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Without a Pell Grant, I couldn’t pursue my nursing degree. Now Congress might take it away.

Build Back Better excludes career and technical institutions from Pell Grants, harming 900,000 students.

I always knew I was interested in nursing. To please my parents, I pursued a degree in business administration at Penn State but never finished. Instead, I worked in customer service and recruiting. The pandemic, for me, was a wake-up call. I watched Philadelphians opening their doors and windows to cheer for health-care workers — they were heroes, and I wanted to join them. The need was urgent, so I began to pursue my calling.

Today, I’m a single parent and work as a home care aide Monday through Friday from 8 a.m. to 5 p.m., except on Wednesdays when I work a 12-hour shift. On top of my work week, I attend class on Thursdays from 6 to 10 p.m., and every other weekend. I’m proud to say that I’m on the path to becoming a licensed practical nurse. I have no free time, but it’s all worth it because I’m working harder than ever to gain the hands-on skills that will make me a valuable member of any health-care team I join.

I am worried, however, that I won’t be able to fulfill my aspirations to become an essential worker because of a debate that is happening right now in Congress. The Biden administration’s Build Back Better bill has a section dedicated to higher education, specifically financial aid. The administration’s intention was to make college more accessible for lower-income students. But by leaving some students out — specifically, those attending career and technical institutions — it’s doing the exact opposite.

I’m one of the approximately 900,000 Pell Grant recipients who attend technical and career-oriented institutions. But because of the type of school we attend, students like me could be barred from accessing the $550 Pell Grant increases that students at nonprofit or public schools will receive. We’re being discriminated against simply because of the school we chose to attend and the career we want to pursue.

This discriminatory approach to federally funding higher education must be stopped. It’s nonsensical that Congress is making it harder for nontraditional students like me to join the ranks of essential workers who take care of Americans when they’re sick and in need.

Career and technical institutions make education accessible for nontraditional students to achieve our career dreams while balancing our responsibilities as caretakers and providers. With all my financial and family responsibilities, traditional schooling to become a registered nurse has never been an option.

Similarly, many of my classmates pursuing four- or two-year degrees have chosen to get the credentials they need at a technical college that better supports their life circumstances. In 18 to 24 months, depending on their program, they can land a better-paying job, with the hands-on skills they need to perform in their chosen field.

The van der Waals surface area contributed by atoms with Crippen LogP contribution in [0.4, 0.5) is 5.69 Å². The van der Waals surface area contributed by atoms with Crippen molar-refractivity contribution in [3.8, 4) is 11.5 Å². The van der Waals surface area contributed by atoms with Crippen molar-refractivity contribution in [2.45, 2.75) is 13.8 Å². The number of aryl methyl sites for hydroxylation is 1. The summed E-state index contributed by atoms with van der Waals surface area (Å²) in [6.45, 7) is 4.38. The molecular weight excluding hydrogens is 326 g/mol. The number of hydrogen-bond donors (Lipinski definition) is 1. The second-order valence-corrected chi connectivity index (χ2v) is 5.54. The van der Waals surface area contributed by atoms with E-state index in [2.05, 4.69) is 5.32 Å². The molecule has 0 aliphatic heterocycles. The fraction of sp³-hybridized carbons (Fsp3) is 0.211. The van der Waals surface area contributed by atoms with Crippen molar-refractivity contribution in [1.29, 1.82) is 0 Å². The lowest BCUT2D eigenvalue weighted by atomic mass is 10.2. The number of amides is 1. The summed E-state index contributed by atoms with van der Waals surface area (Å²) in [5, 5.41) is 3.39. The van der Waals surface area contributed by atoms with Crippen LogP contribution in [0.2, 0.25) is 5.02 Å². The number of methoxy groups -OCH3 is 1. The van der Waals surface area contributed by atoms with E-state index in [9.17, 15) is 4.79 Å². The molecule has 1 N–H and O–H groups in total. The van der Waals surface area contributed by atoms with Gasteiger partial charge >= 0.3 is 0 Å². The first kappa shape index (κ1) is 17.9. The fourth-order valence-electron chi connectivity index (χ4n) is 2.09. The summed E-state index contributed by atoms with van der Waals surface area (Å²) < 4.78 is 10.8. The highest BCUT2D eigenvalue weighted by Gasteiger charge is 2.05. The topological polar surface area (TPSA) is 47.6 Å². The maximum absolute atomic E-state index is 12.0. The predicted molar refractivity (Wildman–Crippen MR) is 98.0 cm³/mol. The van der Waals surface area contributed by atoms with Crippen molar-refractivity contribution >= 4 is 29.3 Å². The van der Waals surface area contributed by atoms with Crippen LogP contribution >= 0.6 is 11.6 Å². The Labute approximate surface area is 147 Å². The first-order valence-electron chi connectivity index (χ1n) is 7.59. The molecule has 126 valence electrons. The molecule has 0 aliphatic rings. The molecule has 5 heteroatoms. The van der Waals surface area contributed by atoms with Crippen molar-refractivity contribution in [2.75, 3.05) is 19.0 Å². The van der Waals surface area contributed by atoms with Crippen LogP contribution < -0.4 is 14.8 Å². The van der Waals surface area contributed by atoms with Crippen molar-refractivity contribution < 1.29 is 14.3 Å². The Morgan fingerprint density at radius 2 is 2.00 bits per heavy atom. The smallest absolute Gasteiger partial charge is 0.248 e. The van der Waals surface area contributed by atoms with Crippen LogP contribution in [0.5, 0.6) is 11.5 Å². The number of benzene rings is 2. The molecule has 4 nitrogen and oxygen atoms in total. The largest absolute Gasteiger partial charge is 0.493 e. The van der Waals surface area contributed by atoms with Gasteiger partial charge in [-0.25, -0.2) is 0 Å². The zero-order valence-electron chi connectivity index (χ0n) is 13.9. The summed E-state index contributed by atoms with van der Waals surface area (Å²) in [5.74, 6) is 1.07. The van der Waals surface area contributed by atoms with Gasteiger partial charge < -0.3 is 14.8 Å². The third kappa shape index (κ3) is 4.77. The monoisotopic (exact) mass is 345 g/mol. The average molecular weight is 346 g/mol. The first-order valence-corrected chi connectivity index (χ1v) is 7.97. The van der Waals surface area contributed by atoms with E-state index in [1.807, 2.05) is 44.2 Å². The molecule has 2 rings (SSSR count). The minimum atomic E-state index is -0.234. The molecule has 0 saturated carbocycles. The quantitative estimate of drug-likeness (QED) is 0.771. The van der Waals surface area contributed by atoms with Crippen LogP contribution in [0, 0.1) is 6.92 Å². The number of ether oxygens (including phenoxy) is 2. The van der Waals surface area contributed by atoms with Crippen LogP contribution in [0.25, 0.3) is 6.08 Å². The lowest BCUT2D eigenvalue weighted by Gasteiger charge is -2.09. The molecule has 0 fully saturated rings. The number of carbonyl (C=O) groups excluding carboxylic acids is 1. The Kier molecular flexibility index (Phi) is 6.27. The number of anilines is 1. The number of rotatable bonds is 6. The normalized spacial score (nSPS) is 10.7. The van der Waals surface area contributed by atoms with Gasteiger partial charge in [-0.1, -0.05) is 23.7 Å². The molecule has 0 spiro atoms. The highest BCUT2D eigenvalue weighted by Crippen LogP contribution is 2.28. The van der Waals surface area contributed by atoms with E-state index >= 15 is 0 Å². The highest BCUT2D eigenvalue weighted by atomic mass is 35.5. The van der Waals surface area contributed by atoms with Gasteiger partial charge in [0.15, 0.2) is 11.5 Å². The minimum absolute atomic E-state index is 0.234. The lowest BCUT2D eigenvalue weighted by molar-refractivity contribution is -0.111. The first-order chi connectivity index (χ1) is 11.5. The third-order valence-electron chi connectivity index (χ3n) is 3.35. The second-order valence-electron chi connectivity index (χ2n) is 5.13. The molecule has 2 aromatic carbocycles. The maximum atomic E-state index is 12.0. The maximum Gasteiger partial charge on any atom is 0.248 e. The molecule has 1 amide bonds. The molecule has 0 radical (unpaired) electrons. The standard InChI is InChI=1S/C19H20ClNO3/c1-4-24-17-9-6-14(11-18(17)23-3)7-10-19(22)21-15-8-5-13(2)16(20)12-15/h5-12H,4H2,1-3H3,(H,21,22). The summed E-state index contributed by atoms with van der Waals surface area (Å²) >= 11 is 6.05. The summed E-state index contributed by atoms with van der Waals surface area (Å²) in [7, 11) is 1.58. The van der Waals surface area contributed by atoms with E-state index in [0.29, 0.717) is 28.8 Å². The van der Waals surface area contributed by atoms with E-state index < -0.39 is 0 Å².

America desperately needs this kind of skilled workforce. Health-care workers have suffered thousands of deaths and high burnout rates during the pandemic. Thirty percent of them either lost their jobs or quit after February 2020. The U.S. already faced a massive shortage of nurses. Now we need 11 million additional nurses to avoid a further shortage.

Even though the additional $550 Pell Grant may not sound like a lot of money for many people, for a single, working mom like me, those extra dollars are essential. Without them, I might not be able to finish my degree. And I am not alone. Fifty-one percent of Pell Grant funds go to students whose families earn less than $20,000 annually. When you’re living paycheck to paycheck and taking care of a family, there are so many expenses. Every little bit helps.

Whether nontraditional students are beginning their careers, transitioning as I did from another field, or reentering the workforce, a career and technical institution can open the door to improving our lives. Nearly a million Americans are studying right now to become our future nurses, EMTs, and technologists, and they’re being discriminated against simply because of their choice of schools.

The nation urgently needs these essential workers. We can’t afford to put more financial hurdles in their way.

I’m asking Congress to stop discriminating against students like me who are working hard to make life better for our families, our communities, and the future of our country. All students deserve equal treatment — and access to federal student aid — in the next iteration of the Build Back Better bill, regardless of where they go to school.